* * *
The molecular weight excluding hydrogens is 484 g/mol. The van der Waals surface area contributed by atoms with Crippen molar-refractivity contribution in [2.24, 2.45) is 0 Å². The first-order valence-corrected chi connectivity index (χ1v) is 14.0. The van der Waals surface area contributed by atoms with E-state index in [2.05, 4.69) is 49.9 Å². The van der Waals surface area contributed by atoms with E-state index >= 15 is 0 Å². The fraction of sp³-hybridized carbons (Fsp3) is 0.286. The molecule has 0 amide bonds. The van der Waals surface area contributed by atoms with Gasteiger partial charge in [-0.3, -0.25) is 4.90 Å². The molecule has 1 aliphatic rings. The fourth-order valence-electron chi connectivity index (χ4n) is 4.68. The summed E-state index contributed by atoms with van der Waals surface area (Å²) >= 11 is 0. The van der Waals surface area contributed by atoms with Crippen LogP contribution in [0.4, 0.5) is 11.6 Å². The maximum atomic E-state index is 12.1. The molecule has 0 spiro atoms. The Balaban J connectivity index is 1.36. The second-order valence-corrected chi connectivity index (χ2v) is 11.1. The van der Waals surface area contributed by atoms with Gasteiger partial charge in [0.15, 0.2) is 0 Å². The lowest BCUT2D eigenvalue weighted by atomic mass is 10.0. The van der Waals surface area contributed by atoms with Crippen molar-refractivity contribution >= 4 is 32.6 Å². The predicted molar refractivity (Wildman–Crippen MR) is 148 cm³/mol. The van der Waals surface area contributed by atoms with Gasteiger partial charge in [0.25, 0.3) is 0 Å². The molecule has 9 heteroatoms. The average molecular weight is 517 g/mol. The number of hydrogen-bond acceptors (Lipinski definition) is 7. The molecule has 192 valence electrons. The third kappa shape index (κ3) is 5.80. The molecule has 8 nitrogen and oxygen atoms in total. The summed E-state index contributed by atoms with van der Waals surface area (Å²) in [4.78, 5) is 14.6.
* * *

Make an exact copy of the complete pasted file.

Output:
The molecular weight excluding hydrogens is 484 g/mol. The van der Waals surface area contributed by atoms with Crippen molar-refractivity contribution in [2.24, 2.45) is 0 Å². The first-order valence-corrected chi connectivity index (χ1v) is 14.0. The van der Waals surface area contributed by atoms with E-state index in [2.05, 4.69) is 49.9 Å². The van der Waals surface area contributed by atoms with E-state index >= 15 is 0 Å². The fraction of sp³-hybridized carbons (Fsp3) is 0.286. The molecule has 0 amide bonds. The van der Waals surface area contributed by atoms with Gasteiger partial charge in [-0.3, -0.25) is 4.90 Å². The molecule has 1 aliphatic rings. The fourth-order valence-electron chi connectivity index (χ4n) is 4.68. The summed E-state index contributed by atoms with van der Waals surface area (Å²) >= 11 is 0. The van der Waals surface area contributed by atoms with Crippen LogP contribution in [0.4, 0.5) is 11.6 Å². The maximum atomic E-state index is 12.1. The molecule has 0 spiro atoms. The Balaban J connectivity index is 1.36. The second-order valence-corrected chi connectivity index (χ2v) is 11.1. The van der Waals surface area contributed by atoms with Gasteiger partial charge in [0.15, 0.2) is 0 Å². The lowest BCUT2D eigenvalue weighted by atomic mass is 10.0. The van der Waals surface area contributed by atoms with Crippen molar-refractivity contribution >= 4 is 32.6 Å². The predicted molar refractivity (Wildman–Crippen MR) is 148 cm³/mol. The van der Waals surface area contributed by atoms with Gasteiger partial charge in [0.25, 0.3) is 0 Å². The molecule has 9 heteroatoms. The average molecular weight is 517 g/mol. The number of hydrogen-bond acceptors (Lipinski definition) is 7. The molecule has 192 valence electrons. The third kappa shape index (κ3) is 5.80. The molecule has 8 nitrogen and oxygen atoms in total. The summed E-state index contributed by atoms with van der Waals surface area (Å²) in [4.78, 5) is 14.6.